As a flight instructor and card-carrying aerodynamics geek, adverse yaw is something I thought I knew all about. I can smoothly deliver the checkride-ready explanation for what it is and how airplanes are designed to correct for it. So, I was a little shocked when I recently discovered some of my ideas about adverse yaw were wrong, and I didn’t understand the concept as well as I thought. Somehow this eluded me for almost two decades, but I’m always excited to learn something new.
As you may know, adverse yaw is an effect of aileron movement. When an airplane rolls one direction, the deflected ailerons create a yaw in the opposite direction. The down-turned aileron increases the drag on the rising wing while the opposite up-turned aileron reduces drag on the lowering wing. This imbalance in drag pulls the rising wing back. As a result, when an airplane is rolling in one direction it begins to yaw in the opposite direction. This behavior is called “adverse aileron yaw” or simply “adverse yaw.”
Rolls from the Netherlands
My big epiphany came during a flight. I had recently watched a webinar put on by the Society of Aviation and Flight Educators (SAFE) on stall and spin awareness. One of the topics discussed by the distinguished panel of pilots and flight instructors was a coordination exercise known as Dutch Rolls. The purpose of performing Dutch Rolls is to sharpen pilots’ coordination skills when rolling into and out of turns – specifically effectively countering adverse aileron yaw. Note that “Dutch Roll” also refers to an instability characteristic common in swept wing aircraft, so some argue that the coordination exercise is more correctly referred to as “Rolls on a Heading.” Also note that neither type of Dutch Roll involves the Netherlands or bread and butter.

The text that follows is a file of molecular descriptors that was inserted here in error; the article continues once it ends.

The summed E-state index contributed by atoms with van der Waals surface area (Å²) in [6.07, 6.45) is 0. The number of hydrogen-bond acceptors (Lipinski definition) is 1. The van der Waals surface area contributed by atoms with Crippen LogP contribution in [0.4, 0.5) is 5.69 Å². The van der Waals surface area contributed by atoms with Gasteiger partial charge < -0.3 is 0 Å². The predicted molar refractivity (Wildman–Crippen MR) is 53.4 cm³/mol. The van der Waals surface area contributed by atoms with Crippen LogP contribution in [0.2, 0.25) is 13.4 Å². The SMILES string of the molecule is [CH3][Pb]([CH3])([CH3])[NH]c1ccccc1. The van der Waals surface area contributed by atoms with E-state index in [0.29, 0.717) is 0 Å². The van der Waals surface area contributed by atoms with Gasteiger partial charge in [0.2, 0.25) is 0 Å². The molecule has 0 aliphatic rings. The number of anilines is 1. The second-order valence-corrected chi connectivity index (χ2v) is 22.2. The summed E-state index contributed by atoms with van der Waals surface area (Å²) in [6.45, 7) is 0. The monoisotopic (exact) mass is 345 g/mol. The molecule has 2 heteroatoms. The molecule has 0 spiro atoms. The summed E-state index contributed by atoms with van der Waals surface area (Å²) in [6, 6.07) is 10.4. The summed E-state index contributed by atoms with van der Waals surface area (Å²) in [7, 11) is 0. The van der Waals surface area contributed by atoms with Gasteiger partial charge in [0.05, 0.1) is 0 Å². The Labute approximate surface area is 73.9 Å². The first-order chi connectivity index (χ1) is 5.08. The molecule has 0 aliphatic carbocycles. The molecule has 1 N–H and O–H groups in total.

Dutch Rolls are performed by smoothly banking the airplane left and right in a repeating pattern. With each deflection of the ailerons the airplane will have a tendency to yaw. The objective is to prevent any yaw through coordinated application of rudder pressure. The Dutch Roll exercise presented a great opportunity to better understand adverse yaw.
It wasn’t all that subtle. In fact it was plain as day once I was looking for it.
A Little Experiment
When I decided to try out Dutch Rolls myself, I thought I was going to have difficulty seeing the effect of adverse yaw in the training airplanes I flew. Most aircraft incorporate design features intended to minimize adverse yaw, and apparently I had come to believe that the effect virtually was imperceptible in most light training airplanes. As I quickly discovered, this is untrue.
To begin I picked a reference point just ahead of the nose and compared it to a cowl screw near the nose. I started by rolling my wings back and forth about 5 degrees either side of level with my feet flat on the floor I watched my reference point carefully. As I turned the control wheel the nose yawed away from the bank. When I turned back the nose slid the other way. It wasn’t all that subtle. In fact it was plain as day once I was looking for it.
Oh, That Adverse Yaw
How have I missed this for so long? Well, the little nose waggle upon rolling into a turn was, in fact, familiar. I’ve noticed it before, but somehow I never connected what I was seeing with my book knowledge of adverse yaw. In my mind adverse yaw “looked” different. I thought it was subtle, invisible, or had been completely engineered out of airplanes. I thought that because I didn’t realized I have actually seen adverse yaw before. The missing puzzle piece was literally right in front of my nose all this time. This misunderstanding probably hindered development of my own coordination skills, not to mention my students’. I’m a well trained pilot and conscientious instructor. If I’ve missed this, I’m certain I’m not the only one.